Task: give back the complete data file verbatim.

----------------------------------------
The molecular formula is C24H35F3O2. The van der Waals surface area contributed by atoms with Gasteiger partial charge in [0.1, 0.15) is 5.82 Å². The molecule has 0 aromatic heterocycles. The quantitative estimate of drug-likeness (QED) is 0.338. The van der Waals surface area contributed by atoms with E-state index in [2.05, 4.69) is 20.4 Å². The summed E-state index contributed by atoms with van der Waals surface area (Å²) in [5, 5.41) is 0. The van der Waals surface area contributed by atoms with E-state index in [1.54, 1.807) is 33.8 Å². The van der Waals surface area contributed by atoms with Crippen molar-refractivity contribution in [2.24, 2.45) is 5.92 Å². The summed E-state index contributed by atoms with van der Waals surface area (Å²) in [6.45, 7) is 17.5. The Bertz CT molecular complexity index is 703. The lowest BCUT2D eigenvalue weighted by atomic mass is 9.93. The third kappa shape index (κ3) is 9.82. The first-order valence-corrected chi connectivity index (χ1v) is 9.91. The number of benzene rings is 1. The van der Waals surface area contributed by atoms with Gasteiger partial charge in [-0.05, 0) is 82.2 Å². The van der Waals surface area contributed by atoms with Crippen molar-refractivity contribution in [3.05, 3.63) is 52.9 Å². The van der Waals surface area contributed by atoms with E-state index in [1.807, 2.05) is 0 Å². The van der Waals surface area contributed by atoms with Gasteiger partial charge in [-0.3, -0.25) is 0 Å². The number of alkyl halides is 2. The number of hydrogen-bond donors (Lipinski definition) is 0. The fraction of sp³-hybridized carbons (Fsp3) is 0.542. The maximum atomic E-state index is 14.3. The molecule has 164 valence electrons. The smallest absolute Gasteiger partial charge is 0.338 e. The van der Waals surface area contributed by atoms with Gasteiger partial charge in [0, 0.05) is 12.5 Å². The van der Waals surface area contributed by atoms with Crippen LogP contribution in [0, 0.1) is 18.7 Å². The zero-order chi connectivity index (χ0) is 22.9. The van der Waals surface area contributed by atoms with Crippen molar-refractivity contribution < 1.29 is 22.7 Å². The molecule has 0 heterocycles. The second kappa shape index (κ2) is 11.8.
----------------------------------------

The molecular formula is C24H35F3O2. The van der Waals surface area contributed by atoms with Gasteiger partial charge in [0.1, 0.15) is 5.82 Å². The molecule has 0 aromatic heterocycles. The quantitative estimate of drug-likeness (QED) is 0.338. The van der Waals surface area contributed by atoms with E-state index in [2.05, 4.69) is 20.4 Å². The summed E-state index contributed by atoms with van der Waals surface area (Å²) in [5, 5.41) is 0. The van der Waals surface area contributed by atoms with E-state index in [1.54, 1.807) is 33.8 Å². The van der Waals surface area contributed by atoms with Crippen molar-refractivity contribution in [2.24, 2.45) is 5.92 Å². The summed E-state index contributed by atoms with van der Waals surface area (Å²) in [6.45, 7) is 17.5. The Bertz CT molecular complexity index is 703. The lowest BCUT2D eigenvalue weighted by atomic mass is 9.93. The third kappa shape index (κ3) is 9.82. The first-order valence-corrected chi connectivity index (χ1v) is 9.91. The number of benzene rings is 1. The van der Waals surface area contributed by atoms with Gasteiger partial charge in [-0.05, 0) is 82.2 Å². The van der Waals surface area contributed by atoms with Crippen molar-refractivity contribution in [3.05, 3.63) is 52.9 Å². The van der Waals surface area contributed by atoms with E-state index in [1.807, 2.05) is 0 Å². The van der Waals surface area contributed by atoms with Gasteiger partial charge in [-0.3, -0.25) is 0 Å². The number of alkyl halides is 2. The number of hydrogen-bond donors (Lipinski definition) is 0. The fraction of sp³-hybridized carbons (Fsp3) is 0.542. The maximum atomic E-state index is 14.3. The molecule has 164 valence electrons. The smallest absolute Gasteiger partial charge is 0.338 e. The van der Waals surface area contributed by atoms with Gasteiger partial charge in [0, 0.05) is 12.5 Å². The van der Waals surface area contributed by atoms with Crippen LogP contribution in [0, 0.1) is 18.7 Å². The zero-order chi connectivity index (χ0) is 22.9. The van der Waals surface area contributed by atoms with Crippen molar-refractivity contribution < 1.29 is 22.7 Å². The molecule has 0 heterocycles. The second kappa shape index (κ2) is 11.8.